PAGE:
Captives’ ordeal ends without much ado

Published on 31/03/2009

By Boniface Ongeri and Adow Jubat

The adage, “curiosity killed the cat”, nearly came to pass for five Kenyans arrested by Al-Shabaab militia at the Somalia town of Bullahawa.

It borders Mandera town.

The four education officials and their driver ventured along the Kenya-Somalia border to shop and glimpse the war torn country.

But they got more than they bargained for.

“We had just finished the first day of the North Eastern Provincial Primary School Games, when we decided to cross over and see first hand the other side (Somalia),” says Mr Abdullahi Madey, a lecturer with Wajir District Early Childhood Education Center.

Before they could satisfy their curiosity, they were spotted walking past the border crossing, manned by armed militias who approached them.

Wajir South District Education Officer Moses Mwangi (left) on arrival in Wajir from Somalia, where he and four others were held for three days. [PHOTOS: Boniface Ongeri/STANDARD]

“They took us to their station and asked our mission in their town. They said we had to record a statement, which we did,” Madey recalls.

“Apart from being confined and restricted, the men were not rough on us,” says Wajir South District Education Officer Moses Mwangi.

“They allowed us to keep our wallets and did not bother to frisk us. I even sent one of them to buy me some clothing in order to change,” he says.

“Our captors went the extra mile to make us as comfortable as possible”, North Eastern Provincial Quality Assurance Officer James Onyancha Onchiri said on arrival in Garissa after their release.

Mandatory prayers

Mr Abdikadir Mohammed, a driver, says he was initially horrified: “We felt intimidated by the sight of the youthful soldiers, some just boys, carrying machine guns and rocket launchers. But they assured us that we were victims of circumstances.”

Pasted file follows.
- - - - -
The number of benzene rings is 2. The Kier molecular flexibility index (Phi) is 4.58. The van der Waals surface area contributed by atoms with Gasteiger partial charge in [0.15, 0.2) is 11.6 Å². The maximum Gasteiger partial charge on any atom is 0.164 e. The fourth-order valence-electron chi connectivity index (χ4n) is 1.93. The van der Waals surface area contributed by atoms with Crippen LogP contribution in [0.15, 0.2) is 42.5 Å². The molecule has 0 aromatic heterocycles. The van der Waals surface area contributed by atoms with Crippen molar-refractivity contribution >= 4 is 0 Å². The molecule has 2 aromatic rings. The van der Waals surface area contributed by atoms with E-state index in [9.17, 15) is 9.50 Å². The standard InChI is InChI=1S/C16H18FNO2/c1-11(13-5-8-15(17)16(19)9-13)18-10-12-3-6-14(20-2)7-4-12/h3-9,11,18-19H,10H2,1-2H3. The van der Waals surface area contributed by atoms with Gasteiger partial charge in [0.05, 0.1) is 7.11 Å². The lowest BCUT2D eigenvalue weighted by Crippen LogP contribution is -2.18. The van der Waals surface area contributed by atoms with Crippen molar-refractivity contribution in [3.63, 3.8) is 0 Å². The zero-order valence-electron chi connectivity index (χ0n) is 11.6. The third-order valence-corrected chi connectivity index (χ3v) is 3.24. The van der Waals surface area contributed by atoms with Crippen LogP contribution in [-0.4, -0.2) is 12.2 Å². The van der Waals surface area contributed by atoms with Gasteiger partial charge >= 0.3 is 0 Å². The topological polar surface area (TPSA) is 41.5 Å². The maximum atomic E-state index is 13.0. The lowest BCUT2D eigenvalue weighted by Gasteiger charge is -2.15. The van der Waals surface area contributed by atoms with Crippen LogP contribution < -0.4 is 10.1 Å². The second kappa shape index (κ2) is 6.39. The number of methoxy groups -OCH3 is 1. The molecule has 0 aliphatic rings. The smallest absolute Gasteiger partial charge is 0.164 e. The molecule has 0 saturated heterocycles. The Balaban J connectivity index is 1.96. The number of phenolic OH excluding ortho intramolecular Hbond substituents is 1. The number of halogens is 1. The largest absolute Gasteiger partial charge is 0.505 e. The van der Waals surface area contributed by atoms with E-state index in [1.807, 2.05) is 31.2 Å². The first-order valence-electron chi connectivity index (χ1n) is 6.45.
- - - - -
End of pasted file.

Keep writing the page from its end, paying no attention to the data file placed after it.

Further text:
It is believed they were arrested following the harassment of a militiaman who had crossed into Kenya earlier.

Bulla Hawa top official, Mr Ahmed Mohammed Yussuf Burkus, under whose authority the Kenyans were held, said Mandera police had arrested a Somali national the previous week.

He was charged in court, fined Sh20,000, and ordered deported for being in Kenya illegally.

“After he paid the fine, Mandera border police re-arrested the man and took a Sh10,000 bribe from him before releasing him. Later, they took Sh83,000 from a woman who sells milk,” Burkus claims.

Nevertheless, the Kenyan hostages were not mistreated.

“They gave us good beddings, mats, mattresses, mosquito nets and food during our three-day custody. They even provided us with bottled water,” says Mr Onchiri said. “They allowed us to bathe as often as possible and even bought us medicine.”

Onchiri was flanked by North Eastern Provincial Commissioner Josphat Maingi, NEP police boss Stephen Chelimo and Wajir South MP Abdirahaman Hassan Ali who were part of the negotiating team.

“We even gave them money to buy us soft drinks. They allowed us to communicate with our families to assure them that we were fine. When we had urgent messages to deliver, they allowed us to us our phones, which they had confiscated for a limited time,” Onchiri says.

Madey and Mohammed, who are Muslims, prayed with the captors during the daily five mandatory prayers.

“Praying with them gave us hope that things would be okay. They were unhappy with reports that we were kidnapped,” Madey says.

“They said they wanted to prove to the world they are not hostile and they have a genuine cause, contrary to reports. They told us they are staunch Muslims who would not harm an innocent person,” Mohammed says. They told us: “You will be okay. We just want to clear some bad images we are accused of.”

“They told us had we been Ethiopians, they would have killed us on the spot,” Onyancha says.

“They said the reason they captured us was to seek an opportunity to talk with our Government on pressing issues,” Madey says.

Common border

“When they realised that we are teachers in Kenya and we had no ill motives, some of the militia, who are in their early teens, asked us to teach them Kiswahili. They were eager to learn the language.,” Wajir South District Quality Assurance Officer Charles Nyakundi says.

They were not told when they would be freed, but there were some hints.

“They kept postponing our freedom. Moment before we were freed, they asked us whether any one of us was missing his belongings. Then they drove us to the common border, where we were handed over to Kenyan authorities,” he says.

“We are relieved to be free at last,” Onchiri says.

The five were released at 4.03pm, after a meeting between Somalia and Kenyan authorities, which lasted from 10am to 4am on Saturday.

The Kenyan side had the PC, PPO, Wajir South MP and Mandera East DC Francis Lenyangume, while the Bulla Hawa DC and top Al-Shabaab command for the Gedo region represented the Somali side.

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